Energy and Environment Reporting for Texas

Why the Legislature May Target Drillers’ Overweight Trucks


Truck hauling tanks in Midland/Odessa hits and damages overpass

Looking for ways to pay to rebuild roads damaged by thousands of trucks servicing oil and gas drilling, the Texas legislature will likely consider raising fees for overweight trucks when it convenes in January.

“The fees we are collecting today just are not sufficient to compensate for the increased consumption of pavement and bridges,” John Barton, Assistant Executive Director for Engineering Operations with the Texas Department of Transportation (TxDOT), tells StateImpact Texas.

‘Completely Destroyed’

Consumption is one way to put it. Destroyed is another.

“With all the traffic, it’s destroying our roads. Some are already completely destroyed,” says Frio County Judge Carlos Garcia in South Texas. It’s in the heart of the Eagle Ford Shale formation, where oil production from hydraulic fracturing, or “fracking,” in nearby Karnes County now leads the state.

But roads and bridges in the region are being worn out and damaged by thousands of trucks hauling sand, water, chemicals and equipment to do the fracking, the process that is revolutionizing the industry in Texas and other oil and gas states.

Earlier this year, the Texas Highway Patrol set up an inspection station in Dimmit County. It found that of 215 trucks inspected, 69 percent had equipment or driver safety violations serious enough to put the trucks out-of-service. That compares to statewide average of 25 percent, according to the Highway Patrol.

Dave Fehlng/StateImpact Texas

Repairing road in DeWitt County where heavy trucks make thousands of trips to drilling sites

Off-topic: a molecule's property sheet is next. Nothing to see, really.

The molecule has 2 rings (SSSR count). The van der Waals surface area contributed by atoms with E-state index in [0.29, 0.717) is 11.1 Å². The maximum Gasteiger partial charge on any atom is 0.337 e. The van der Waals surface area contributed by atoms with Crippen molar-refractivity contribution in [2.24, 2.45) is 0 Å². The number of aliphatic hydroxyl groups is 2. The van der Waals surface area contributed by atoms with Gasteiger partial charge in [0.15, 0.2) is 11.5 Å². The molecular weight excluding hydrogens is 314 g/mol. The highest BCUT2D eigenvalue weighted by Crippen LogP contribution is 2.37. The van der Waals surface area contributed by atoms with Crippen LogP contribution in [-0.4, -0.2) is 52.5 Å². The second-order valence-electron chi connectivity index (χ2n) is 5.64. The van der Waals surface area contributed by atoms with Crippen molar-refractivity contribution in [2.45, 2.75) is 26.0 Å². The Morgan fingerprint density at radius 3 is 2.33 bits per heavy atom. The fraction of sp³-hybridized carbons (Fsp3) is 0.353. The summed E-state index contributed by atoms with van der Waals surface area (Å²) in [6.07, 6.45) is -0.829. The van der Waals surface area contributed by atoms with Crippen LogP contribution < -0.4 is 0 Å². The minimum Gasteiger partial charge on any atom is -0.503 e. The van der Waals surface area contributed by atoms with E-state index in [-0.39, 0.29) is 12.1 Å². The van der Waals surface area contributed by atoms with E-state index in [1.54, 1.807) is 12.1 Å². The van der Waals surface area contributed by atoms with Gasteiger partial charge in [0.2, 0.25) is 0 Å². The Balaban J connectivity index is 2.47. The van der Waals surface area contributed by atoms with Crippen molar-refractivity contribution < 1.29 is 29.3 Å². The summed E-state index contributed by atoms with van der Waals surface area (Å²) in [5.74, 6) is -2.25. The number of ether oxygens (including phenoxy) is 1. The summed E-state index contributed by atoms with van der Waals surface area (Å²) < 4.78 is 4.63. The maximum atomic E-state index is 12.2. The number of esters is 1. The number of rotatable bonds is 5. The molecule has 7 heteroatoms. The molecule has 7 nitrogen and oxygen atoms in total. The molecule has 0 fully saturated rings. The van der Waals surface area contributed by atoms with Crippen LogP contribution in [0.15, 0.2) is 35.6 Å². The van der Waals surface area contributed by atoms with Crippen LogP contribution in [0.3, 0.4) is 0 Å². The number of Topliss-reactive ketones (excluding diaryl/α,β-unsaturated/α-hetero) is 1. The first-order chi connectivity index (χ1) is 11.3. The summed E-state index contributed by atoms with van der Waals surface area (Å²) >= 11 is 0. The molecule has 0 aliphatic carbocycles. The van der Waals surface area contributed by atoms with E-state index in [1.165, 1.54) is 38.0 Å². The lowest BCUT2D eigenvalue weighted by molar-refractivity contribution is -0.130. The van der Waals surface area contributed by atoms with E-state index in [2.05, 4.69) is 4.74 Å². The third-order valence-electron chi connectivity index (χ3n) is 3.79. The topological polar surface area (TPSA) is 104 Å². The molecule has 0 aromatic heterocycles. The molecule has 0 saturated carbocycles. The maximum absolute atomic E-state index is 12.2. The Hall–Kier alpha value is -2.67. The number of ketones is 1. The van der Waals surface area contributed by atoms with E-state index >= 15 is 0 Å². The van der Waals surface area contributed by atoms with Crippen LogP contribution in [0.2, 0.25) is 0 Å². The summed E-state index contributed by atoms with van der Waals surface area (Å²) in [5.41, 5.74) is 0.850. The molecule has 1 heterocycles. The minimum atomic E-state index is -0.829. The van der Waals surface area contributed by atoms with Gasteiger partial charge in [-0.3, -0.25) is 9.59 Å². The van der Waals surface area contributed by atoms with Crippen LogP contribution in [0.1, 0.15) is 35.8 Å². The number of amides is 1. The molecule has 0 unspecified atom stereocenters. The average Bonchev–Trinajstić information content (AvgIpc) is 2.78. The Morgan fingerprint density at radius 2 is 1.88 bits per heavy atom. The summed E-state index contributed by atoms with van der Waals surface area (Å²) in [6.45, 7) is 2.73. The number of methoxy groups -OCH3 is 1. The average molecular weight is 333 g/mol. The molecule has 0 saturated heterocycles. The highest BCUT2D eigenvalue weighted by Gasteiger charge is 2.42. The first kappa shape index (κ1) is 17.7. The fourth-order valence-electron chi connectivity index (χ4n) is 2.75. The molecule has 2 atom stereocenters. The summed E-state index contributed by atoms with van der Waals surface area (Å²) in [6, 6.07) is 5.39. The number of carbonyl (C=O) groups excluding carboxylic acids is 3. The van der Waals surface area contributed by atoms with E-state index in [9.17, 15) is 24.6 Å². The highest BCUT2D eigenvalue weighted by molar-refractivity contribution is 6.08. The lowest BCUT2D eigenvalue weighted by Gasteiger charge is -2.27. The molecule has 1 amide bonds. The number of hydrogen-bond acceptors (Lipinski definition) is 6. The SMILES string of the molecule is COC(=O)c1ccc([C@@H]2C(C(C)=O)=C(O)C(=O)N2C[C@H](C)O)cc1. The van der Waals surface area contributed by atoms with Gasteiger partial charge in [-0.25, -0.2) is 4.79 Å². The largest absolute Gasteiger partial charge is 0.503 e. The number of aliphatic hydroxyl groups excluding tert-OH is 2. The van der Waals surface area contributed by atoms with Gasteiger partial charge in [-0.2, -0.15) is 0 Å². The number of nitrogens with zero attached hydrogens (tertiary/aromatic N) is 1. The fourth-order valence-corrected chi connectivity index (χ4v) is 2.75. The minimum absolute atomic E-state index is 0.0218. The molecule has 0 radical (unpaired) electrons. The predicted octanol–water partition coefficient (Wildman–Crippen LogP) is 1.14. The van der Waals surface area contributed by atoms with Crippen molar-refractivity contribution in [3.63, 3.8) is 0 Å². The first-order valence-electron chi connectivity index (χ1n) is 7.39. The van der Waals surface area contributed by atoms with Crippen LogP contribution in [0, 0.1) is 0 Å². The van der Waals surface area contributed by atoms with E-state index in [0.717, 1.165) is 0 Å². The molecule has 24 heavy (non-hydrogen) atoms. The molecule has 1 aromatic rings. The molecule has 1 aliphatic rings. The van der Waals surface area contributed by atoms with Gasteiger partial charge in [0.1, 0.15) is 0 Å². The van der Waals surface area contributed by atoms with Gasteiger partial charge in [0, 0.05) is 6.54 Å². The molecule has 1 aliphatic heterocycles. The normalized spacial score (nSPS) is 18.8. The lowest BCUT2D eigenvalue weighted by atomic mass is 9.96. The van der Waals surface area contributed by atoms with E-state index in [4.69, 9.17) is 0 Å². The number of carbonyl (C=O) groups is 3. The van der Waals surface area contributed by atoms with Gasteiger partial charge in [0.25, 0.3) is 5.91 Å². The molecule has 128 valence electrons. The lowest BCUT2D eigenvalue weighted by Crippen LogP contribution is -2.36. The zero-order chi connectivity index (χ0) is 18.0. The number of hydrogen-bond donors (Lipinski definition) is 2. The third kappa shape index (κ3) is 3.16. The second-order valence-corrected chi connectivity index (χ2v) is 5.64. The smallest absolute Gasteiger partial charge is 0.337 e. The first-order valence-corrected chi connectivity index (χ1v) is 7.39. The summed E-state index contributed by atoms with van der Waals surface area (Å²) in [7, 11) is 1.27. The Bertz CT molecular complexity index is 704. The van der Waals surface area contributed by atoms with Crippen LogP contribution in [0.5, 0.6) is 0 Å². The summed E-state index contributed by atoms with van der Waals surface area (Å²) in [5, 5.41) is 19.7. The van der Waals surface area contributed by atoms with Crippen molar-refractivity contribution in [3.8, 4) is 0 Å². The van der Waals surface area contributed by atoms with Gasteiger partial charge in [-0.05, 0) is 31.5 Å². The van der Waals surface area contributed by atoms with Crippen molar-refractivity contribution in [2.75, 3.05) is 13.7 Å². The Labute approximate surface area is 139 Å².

“They’re not all overweight,” says TxDOT’s Barton, who explains that the issue isn’t so much compliance in paying the fees, but rather how much the fees should be.

“What we’re finding is we’re not collecting the appropriate fees from these overweight vehicles,” he says.

How to Modify the Fees

What would be more appropriate? The University of Texas Center for Transportation Research now has a study due out later this month that will be reviewed by Texas Transportation Commission then forwarded to the legislature. Known as the Rider 36 Study, its aim is to help determine how to modify the fee structure for operating overweight trucks.

Fees per truck can vary widely, based on weight, width of the load, and route traveled.

“Some are going to be as simple as a couple hundred bucks, and some will be as expensive as thousands of dollars,” says John Esparza, president of the Texas Motor Transportation Association, a trucking industry group.


New inspection station in Eagle Ford region

Truckers paid nearly $147 million in overweight permit fees in the past year, a big increase from the $98 million paid just five years, ago according to state data. By comparison, the state’s estimate for the road damage being done annually by increased truck traffic statewide is $2 billion.

The trucking association’s Esparza said the industry wants to pay its fair share, but as he tells StateImpact Texas, “We’re talking about an awful lot of money, and it’s not going to just be trucking where that money is going to come from.”


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